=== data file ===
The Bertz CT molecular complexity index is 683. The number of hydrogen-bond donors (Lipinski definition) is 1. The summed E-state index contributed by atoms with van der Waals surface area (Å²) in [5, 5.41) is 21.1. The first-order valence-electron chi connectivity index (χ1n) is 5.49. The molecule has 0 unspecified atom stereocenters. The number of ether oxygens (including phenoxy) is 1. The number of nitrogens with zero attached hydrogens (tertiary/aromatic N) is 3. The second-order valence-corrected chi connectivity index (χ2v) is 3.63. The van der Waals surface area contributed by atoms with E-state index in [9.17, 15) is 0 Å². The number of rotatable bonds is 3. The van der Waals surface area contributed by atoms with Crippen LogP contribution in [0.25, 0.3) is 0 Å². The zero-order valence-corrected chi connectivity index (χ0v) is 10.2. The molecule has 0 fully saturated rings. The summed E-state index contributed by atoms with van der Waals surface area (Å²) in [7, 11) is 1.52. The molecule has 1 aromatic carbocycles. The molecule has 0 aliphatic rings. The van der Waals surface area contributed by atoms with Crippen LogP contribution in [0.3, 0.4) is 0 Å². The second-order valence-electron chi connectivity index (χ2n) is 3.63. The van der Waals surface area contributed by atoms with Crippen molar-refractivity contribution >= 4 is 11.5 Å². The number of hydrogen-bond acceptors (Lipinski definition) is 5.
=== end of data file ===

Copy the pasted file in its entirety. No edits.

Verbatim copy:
The Bertz CT molecular complexity index is 683. The number of hydrogen-bond donors (Lipinski definition) is 1. The summed E-state index contributed by atoms with van der Waals surface area (Å²) in [5, 5.41) is 21.1. The first-order valence-electron chi connectivity index (χ1n) is 5.49. The molecule has 0 unspecified atom stereocenters. The number of ether oxygens (including phenoxy) is 1. The number of nitrogens with zero attached hydrogens (tertiary/aromatic N) is 3. The second-order valence-corrected chi connectivity index (χ2v) is 3.63. The van der Waals surface area contributed by atoms with E-state index in [9.17, 15) is 0 Å². The number of rotatable bonds is 3. The van der Waals surface area contributed by atoms with Crippen LogP contribution in [0.25, 0.3) is 0 Å². The zero-order valence-corrected chi connectivity index (χ0v) is 10.2. The molecule has 0 fully saturated rings. The summed E-state index contributed by atoms with van der Waals surface area (Å²) in [7, 11) is 1.52. The molecule has 1 aromatic carbocycles. The molecule has 0 aliphatic rings. The van der Waals surface area contributed by atoms with Crippen LogP contribution in [0.3, 0.4) is 0 Å². The second-order valence-electron chi connectivity index (χ2n) is 3.63. The van der Waals surface area contributed by atoms with Crippen molar-refractivity contribution >= 4 is 11.5 Å². The number of hydrogen-bond acceptors (Lipinski definition) is 5.